Michael James O’Brien, "The God of Whistling (Michael Robinson)," Edition 1 of 5, 2 AP, 30" x 24," 2016. Courtesy of the artist.

Michael James O’Brien exhibition: 'We Have Translated Each Other Into Light'

Gutstein Gallery

Savannah, GA

201 E. Broughton St.

SCAD presents "We Have Translated Each Other Into Light," a solo photography exhibition by Michael James O’Brien, SCAD associate chair of photography. O’Brien’s illustrious career has spanned more than 30 years, and the artist has photographed diverse subjects internationally. The exhibition presents photos from the 1980s to present day and features distinct bodies of work from a variety of categories, notably fashion photography, still life, portraiture, counter-culture documentation and celebrity portraiture.

The exhibition presents selections from O’Brien’s "Girlfriend" series, which documents early '90s New York drag culture. These black-and-white photographs highlight the joy, ferocity, theatricality and irreverence of drag, a custom uniting a diverse group of individuals in a community of self-expression and freedom. O’Brien found inspiration for this project during visits to New York clubs including the Pyramid Club and Jackie 60, where he encountered drag as a political performative act.

The exhibition also features two portraiture projects. The first, "Portrait of a Young Man," was inspired by Diego Velázquez paintings seen in the Prado Museum in Madrid, Spain. The title is derived from a common motif found in traditional master paintings by artists such as Botticelli, Raphael and van Eyck, and captures the beauty and fragility of youth. Created in reaction to the AIDS epidemic, the work encompasses more than 100 portraits of young men, found in the streets of New York, Paris and Antwerp, Belgium, and lit dramatically in a three-quarter pose. To eliminate distractions and promote the most essential elements of portraiture, O’Brien set parameters on the photo sessions: Subjects were only photographed wearing white, black or bare skin; no grooming was allowed and the shoots lasted an hour.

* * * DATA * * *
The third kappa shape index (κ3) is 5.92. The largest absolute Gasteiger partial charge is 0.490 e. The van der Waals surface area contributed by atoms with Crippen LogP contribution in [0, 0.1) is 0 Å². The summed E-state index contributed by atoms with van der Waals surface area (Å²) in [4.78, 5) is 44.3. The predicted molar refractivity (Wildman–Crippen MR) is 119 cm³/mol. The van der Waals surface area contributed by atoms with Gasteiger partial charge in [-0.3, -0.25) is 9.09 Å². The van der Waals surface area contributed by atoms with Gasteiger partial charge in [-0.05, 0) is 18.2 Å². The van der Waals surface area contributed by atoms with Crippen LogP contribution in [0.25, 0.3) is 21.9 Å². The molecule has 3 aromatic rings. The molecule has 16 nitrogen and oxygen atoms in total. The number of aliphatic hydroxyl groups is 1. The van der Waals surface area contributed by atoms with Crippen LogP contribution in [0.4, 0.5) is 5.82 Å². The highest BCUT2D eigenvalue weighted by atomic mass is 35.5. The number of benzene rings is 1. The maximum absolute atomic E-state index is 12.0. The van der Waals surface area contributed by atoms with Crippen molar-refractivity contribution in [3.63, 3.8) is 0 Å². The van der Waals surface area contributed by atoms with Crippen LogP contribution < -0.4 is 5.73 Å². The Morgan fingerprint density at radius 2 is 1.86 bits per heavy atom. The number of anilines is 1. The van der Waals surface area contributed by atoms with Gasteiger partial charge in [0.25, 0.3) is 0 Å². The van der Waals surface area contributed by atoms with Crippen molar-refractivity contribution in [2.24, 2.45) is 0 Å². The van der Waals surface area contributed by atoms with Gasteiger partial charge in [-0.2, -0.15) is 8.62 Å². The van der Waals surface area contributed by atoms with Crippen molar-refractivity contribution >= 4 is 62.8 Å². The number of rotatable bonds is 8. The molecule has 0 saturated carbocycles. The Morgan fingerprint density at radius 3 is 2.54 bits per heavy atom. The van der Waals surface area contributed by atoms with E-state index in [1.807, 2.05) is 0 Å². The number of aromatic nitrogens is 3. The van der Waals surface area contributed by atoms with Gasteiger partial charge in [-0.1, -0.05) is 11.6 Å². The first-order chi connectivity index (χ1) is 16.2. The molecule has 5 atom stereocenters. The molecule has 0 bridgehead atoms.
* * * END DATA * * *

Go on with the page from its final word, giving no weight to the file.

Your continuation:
In the second portrait project, created in Liverpool, England, in 2016, the artist took a similar approach, photographing members of the local art community including writers, musicians, artists and gallery owners.

Similar to the "Portrait of a Young Man" and the aforementioned Liverpool series, the artist also creates still lifes that touch on traditions of painting and recall a sensibility of Dutch Vanitas masterworks. These are shot in high-contrast, dramatic light with a stark, black background. Memento mori are found in the placement of skulls, as well as opulent arrangements of flowers and silks, a subtle reminder of mortality and the futile pursuit of earthly goods. Allusions to the body and gender are made through dress forms and sculptures. The objects in these still lifes are a mixture of cheap items O’Brien found in flea markets and precious personal items that hold a strong resonance of personal history and memory for the artist.

In addition to these portrait projects, the artist has photographed many celebrities throughout his career. Pictured in the exhibition are Jude Law, artist duo Gilbert and George, Keanu Reeves, Andy Warhol, Amanda Lepore, Daniel Lismore and more. O’Brien captures his subjects’ unique personas through composition. Gilbert and George, known for their highly formal appearance, are presented in iconic gray suits in a straightforward shot. The artists face each other on opposite sides of the photograph, with a strict window grid and symmetrical placement of religious ephemera filling the middle of the composition. This photograph is flanked by two photos of the bottom half of the artists’ bodies, sitting formally with hands on laps. 

The exhibition also includes a selection of photographs from artist Matthew Barney’s iconic project "The Cremaster Cycle." O’Brien began working with the artist in 1993, and continued to collaborate with him for 10 years, photographing sets, actors and outtakes from films and performances Barney created.

"We Have Translated Each Other into Light" is curated by Ben Tollefson, assistant curator of SCAD exhibitions. This exhibition is free and open to the public.

Gallery hours: Monday–Saturday, 10 a.m. to 6 p.m.

Reception: Friday, April 27, 2018, 6–8 p.m.

About the artist

Michael James O’Brien earned a B.A. from Kenyon College, and a B.F.A. and M.F.A. from Yale University. While at Yale, he studied with Walker Evans. His work has been published in The New Yorker, Rolling Stone, GQ US, GQ UK, The New York Times Magazine, Vogue UK, Interview and many others. O’Brien's commercial commissions include Polo Ralph Lauren, Saks Fifth Avenue, Longchamps, Thierry Mugler, Bergdorf Goodman and more. O’Brien worked with Matthew Barney on his Cremaster films 1, 2, 4 and 5, resulting in photographs that have been shown throughout the world. His work is in the permanent collections of the National Portrait Gallery, London, the Cleveland Museum of Art, Ohio, and Joyce Holdings, Beijing.